The Great Gatsby

I did my best to avoid the 3-D version of this. Ideally, I would have liked to pretend that it didn't exist... because, seriously. Why in the world would anyone want to see The Great Gatsby, a book that is about the opposite of an action thriller, adapted into 3-D? Was this an attempt to make it seem less like a film to which some women might have to drag unwilling husbands and boyfriends? If so, I'm pretty sure it didn't work.

Sadly, due to technical difficulties at the theatre, I ended up watching the 3-D version, though at least I didn't pay the extra money for that dubious privilege. Distracting is about the kindest way of describing it. For what it's worth, however, they did follow the book quite closely, even sometimes putting lines from the book on the screen and having them drift towards the viewers so that we could remember it was in 3-D even though I doubt I was the only one who would rather have forgotten that fact.

If you know the plot, you can skip this paragraph. Five years ago, pretty debutante Daisy (Carey Mulligan, Drive) fell in love with an Army officer named Jay Gatsby (Leonardo DiCaprio, Django Unchained). But Gatsby was too poor to marry, and went off to fight in World War I, then make his fortune. This took a little too long, however, and Daisy instead became the wife of wealthy Tom Buchannan (Joel Edgerton, The Thing). When Daisy's poorer cousin, Nick Carraway (Tobey Maguire, Spider-Man 3), moves into a cottage next door to Gatsby's mansion, Gatsby contrives for he and Daisy to meet again. And then you know something dreadful has to happen, or there won't be a story.

I was sure that Tobey Maguire would make a wonderful Nick, and I was right, so it's a shame that the film didn't work out better overall. They played modern rap music sometimes, complete with choreographed dances. I don't know a single person who likes that trend, though someone important in the movie industry must love it, or it would have mercifully ended long ago, like bullet time*.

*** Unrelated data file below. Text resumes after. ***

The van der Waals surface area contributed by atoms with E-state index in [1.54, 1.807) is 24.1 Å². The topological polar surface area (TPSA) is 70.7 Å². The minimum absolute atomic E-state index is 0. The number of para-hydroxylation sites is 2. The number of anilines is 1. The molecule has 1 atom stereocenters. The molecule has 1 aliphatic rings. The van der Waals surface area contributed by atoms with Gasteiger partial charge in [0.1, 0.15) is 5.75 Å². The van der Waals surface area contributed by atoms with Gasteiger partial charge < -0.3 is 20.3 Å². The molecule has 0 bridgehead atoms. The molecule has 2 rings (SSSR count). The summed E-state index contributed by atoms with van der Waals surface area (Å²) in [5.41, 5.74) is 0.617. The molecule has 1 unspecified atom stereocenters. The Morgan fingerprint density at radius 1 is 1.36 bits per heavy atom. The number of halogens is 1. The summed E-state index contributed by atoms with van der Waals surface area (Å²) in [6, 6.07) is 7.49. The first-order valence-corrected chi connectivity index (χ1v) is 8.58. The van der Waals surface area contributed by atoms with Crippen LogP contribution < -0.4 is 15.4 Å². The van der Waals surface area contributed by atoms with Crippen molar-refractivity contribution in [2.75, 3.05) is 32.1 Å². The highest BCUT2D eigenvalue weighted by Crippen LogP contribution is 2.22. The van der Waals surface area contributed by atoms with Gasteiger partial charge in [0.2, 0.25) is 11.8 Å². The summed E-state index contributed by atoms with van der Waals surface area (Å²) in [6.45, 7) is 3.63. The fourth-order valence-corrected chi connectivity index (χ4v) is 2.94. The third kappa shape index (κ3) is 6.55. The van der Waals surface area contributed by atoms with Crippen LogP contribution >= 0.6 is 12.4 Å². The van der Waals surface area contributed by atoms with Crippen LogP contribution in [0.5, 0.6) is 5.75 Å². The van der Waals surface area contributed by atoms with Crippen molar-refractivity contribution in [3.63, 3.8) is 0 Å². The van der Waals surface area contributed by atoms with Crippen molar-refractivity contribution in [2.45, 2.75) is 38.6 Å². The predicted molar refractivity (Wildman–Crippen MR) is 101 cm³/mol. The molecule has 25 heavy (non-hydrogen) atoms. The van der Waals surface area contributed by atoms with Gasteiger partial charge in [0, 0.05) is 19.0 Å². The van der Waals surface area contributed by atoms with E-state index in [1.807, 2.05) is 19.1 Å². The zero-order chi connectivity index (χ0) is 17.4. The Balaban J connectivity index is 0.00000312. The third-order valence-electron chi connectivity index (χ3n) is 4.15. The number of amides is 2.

Let's see. Jason Clarke from Lawless plays the hapless, betrayed husband George Wilson, with Isla Fisher as his wife. The actress was in The Lookout and will be in the upcoming flick Now You See Me; and she's positively frightening here. I'm fairly sure that had anyone actually dressed the way she does in the 1920's, they would have been arrested.

Basically, this is one of those movies that I hate to review, because despite a good story, a script and good acting (even Leo wasn't nearly as awful in the part as I was expecting), I really didn't enjoy watching it. Like, at all. And I can't figure out what went wrong, aside from the obvious problem of the 3-D. That kept making me sigh, but it really doesn't explain why I was so unimpressed. It's just another unfortunate example of how disappointing the crop of summer movies seems to be overall this year, I guess.

So three out of five is the absolute best I can do here -- one for the novel, one for Tobey Maguire, and one for Carey Mulligan, because I like her. It would have been two out of five, but at least Ben Affleck dropped out of the role of Gatsby. Leo was only so-so, but seeing Ben as the title character would have made my head explode.

*I know, bullet time isn't dead yet, but I like to pretend it is.

Nick, Gatsby, Daisy, and Tom watch the other guests at one of Gatsby's parties.


Post new comment

  • Allowed HTML tags: <abbr> <acronym> <address> <bdo> <blockquote> <del> <hr> <img> <ins> <pre> <q> <sub> <sup> <dl> <dt> <dd> <ul> <ol> <li> <h1> <h2> <h3> <h4> <h5> <h6> <table> <caption> <col> <colgroup> <tbody> <td> <tfoot> <th> <thead> <tr> <b> <big> <cite> <code> <dfn> <em> <i> <kbd> <samp> <small> <strong> <tt> <var> <u> <br>
  • Lines and paragraphs break automatically.

More information about formatting options